Jewish transgender man gives birth and embraces life as a single ‘abba’


When Rafi Daugherty went to the hospital for the birth of his first child, he posted a sign on the delivery room door.

“I am a single transgender man having my first baby,” it read. “I use he/him/his pronouns and will be called ‘Abba’ (Hebrew for father) by the baby. Papa, Dad, Daddy, Father … are also ok.”

Rafi, 33, wanted hospital staff to be prepared for what they were about to see: a man laboring in bed.

“I didn’t want them to assume that I identified as female because I was having a baby,” he said.

After eight hours of labor, Rafi was holding his 7-pound, 10-ounce daughter: Ettie Rose, named, in the Jewish tradition, for Rafi’s maternal grandmother and great-grandmother.

Since bringing Ettie home from the hospital, Rafi’s days have been filled with frequent feedings — unable to nurse, he gives his daughter donor breast milk  — and diaper changes and stroller walks around his Denver neighborhood.

Nearly five months on, Ettie is a thriving infant with an impressive collection of plush seahorses.

“We got a lot of seahorse toys, for obvious reasons,” Rafi told JTA.

Obvious, that is, if you happen to know that male seahorses carry and birth their offspring.

Rafi holds his daughter, Ettie, at her simchat bat in October. Photo by Amy Ashford

Male pregnancy first made headlines in 2007, when Thomas Beatie, a transgender man, became pregnant — and went public with his story, posing for magazines and appearing on “Oprah.” Back then, there were virtually no resources for pregnant transmen. (“I had nothing to go by; the organizations I reached out to had nothing,” Beatie told JTA.)

That’s slowly changing thanks to nascent research, as well as the emergence of closed social media groups devoted to transmasculine birthing and infant-feeding.

Furthermore, transgender rights and inclusion are increasingly a part of public — and Jewish — discourse. That’s due in part to the recent transition of the Olympic gold medalist and reality TV star now known as Caitlyn Jenner, and the prominence of transgender characters on hit series such as “Transparent,” where the protagonist is a Jewish transwoman, and “Orange Is the New Black.”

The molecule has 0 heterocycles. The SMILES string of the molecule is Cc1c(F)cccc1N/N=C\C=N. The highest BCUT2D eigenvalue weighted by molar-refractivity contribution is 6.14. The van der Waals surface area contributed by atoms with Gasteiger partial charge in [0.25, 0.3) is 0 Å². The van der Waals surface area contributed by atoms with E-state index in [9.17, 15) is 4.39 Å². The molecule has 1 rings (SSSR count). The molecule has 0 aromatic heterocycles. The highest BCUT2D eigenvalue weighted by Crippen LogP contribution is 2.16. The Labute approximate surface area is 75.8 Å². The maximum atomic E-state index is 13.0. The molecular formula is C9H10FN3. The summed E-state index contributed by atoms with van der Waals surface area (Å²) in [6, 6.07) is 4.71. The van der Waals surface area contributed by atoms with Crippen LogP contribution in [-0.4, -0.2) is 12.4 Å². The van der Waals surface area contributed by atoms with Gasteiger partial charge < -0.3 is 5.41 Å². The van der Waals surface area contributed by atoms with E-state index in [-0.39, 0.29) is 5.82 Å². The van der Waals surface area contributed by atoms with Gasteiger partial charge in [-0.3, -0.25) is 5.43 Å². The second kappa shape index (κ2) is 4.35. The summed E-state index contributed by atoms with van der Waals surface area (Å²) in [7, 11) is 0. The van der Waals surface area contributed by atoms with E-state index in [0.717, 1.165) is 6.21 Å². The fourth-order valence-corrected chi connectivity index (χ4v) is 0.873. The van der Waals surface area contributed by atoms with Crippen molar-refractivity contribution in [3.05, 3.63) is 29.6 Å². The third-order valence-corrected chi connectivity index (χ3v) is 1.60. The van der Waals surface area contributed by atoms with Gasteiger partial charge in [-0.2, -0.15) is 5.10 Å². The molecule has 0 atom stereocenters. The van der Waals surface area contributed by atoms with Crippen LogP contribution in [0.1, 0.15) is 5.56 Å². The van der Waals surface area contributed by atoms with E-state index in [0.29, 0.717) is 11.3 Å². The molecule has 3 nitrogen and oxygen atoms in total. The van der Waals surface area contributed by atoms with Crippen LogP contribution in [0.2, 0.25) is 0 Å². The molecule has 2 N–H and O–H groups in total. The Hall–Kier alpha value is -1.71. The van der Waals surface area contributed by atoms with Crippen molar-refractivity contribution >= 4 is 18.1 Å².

In November, the Union for Reform Judaism issued a resolution affirming its commitment to the full equality of transgender and gender non-conforming people. The flagship Reform, Conservative and Reconstructionist seminaries welcome transgender students, and the Reform movement’s Hebrew Union College–Jewish Institute of Religion and the Reconstructionist Rabbinical College have ordained transgender rabbis.

Rafi, who grew up Orthodox, said he’s been warmly welcomed by Colorado’s progressive Jewish community. One independent minyan organized a postpartum meal train for Rafi, and a large Conservative synagogue hosted Ettie’s simchat bat, or Jewish welcoming ceremony.

“I have dreamed of being a parent since I was just a small child,” he said at the ceremony in October. “It’s something that has been a part of me for as long as I can recall. I remember carrying my baby dolls around and dreaming of the day that they would be real and not just fabric and plastic.”

That day would have come sooner, he explained, but he felt he had to be “the most authentic and fulfilled human that I could be before trying to raise kids.” For Rafi, that involved transitioning from female to male — something that had long seemed out of the question, given his religious upbringing.